Agriculture, Forestry and Fisheries detects Fall Armyworm in Western Cape

The detection of Fall Armyworm (Spodoptera frugiperda) in the Western Cape – near Clanwilliam area

The Department of Agriculture, Forestry and Fisheries hereby announces that larvae of the Fall Armyworm (FAW) were detected for the first time in late March 2019 on sweetcorn in the Western Cape, near Clanwilliam area. The FAW moths were detected in several areas in the Western Cape between June and August in 2018.

FAW is a quarantine pest in terms of the Control Measures Relating to Fall Armyworm R. 449 of 26 May 2017 of the Agricultural Pests Act of 1983 (Act No. 36 of 1983). It is therefore compulsory that any individual or organisation that has detected the FAW shall immediately report it to the nearest agricultural office and/or executive officer of the Act.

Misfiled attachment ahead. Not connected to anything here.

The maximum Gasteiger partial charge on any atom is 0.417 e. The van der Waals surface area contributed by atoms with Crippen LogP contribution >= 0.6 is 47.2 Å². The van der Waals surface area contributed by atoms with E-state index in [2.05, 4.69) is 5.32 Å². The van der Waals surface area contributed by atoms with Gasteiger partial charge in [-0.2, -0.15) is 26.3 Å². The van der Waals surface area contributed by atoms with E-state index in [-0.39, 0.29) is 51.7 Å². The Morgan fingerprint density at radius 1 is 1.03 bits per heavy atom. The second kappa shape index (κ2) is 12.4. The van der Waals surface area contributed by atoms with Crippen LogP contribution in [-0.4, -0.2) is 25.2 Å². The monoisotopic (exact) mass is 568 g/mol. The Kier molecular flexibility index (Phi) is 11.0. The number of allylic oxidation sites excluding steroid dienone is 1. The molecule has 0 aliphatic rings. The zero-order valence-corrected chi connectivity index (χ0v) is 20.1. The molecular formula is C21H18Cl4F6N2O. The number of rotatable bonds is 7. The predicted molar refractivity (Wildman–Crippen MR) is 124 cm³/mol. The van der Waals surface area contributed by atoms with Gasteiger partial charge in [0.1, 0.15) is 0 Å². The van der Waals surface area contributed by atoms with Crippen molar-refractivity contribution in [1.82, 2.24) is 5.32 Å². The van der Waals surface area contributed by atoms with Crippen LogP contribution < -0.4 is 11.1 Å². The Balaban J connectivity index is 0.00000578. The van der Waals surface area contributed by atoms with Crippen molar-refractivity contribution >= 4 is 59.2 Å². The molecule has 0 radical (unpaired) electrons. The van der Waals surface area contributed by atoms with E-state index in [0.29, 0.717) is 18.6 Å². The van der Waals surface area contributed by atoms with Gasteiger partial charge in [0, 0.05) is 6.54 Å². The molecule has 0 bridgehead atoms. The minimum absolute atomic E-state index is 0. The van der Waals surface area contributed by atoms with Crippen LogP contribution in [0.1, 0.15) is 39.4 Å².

The FAW preferentially attacks maize, sweetcorn and sorghum in South Africa, but it may feed on other crops in the vicinity if maize plants or its primary food source is not available. FAW is currently present in all the provinces in South Africa and the level of FAW infestation varies locally in terms of the climate and host availability.

Farmers and community members are advised to take precautionary control measures such as scouting and trapping to ensure early detection and effective control of FAW. It is best to apply agricultural chemicals while the caterpillars are smaller than one centimeter (1 cm) long. Big caterpillars (over 1 cm) crawl deep into the leaf whorls of maize plants and that makes it difficult to reach them with agro-chemical sprays.

Source: Government of South Africa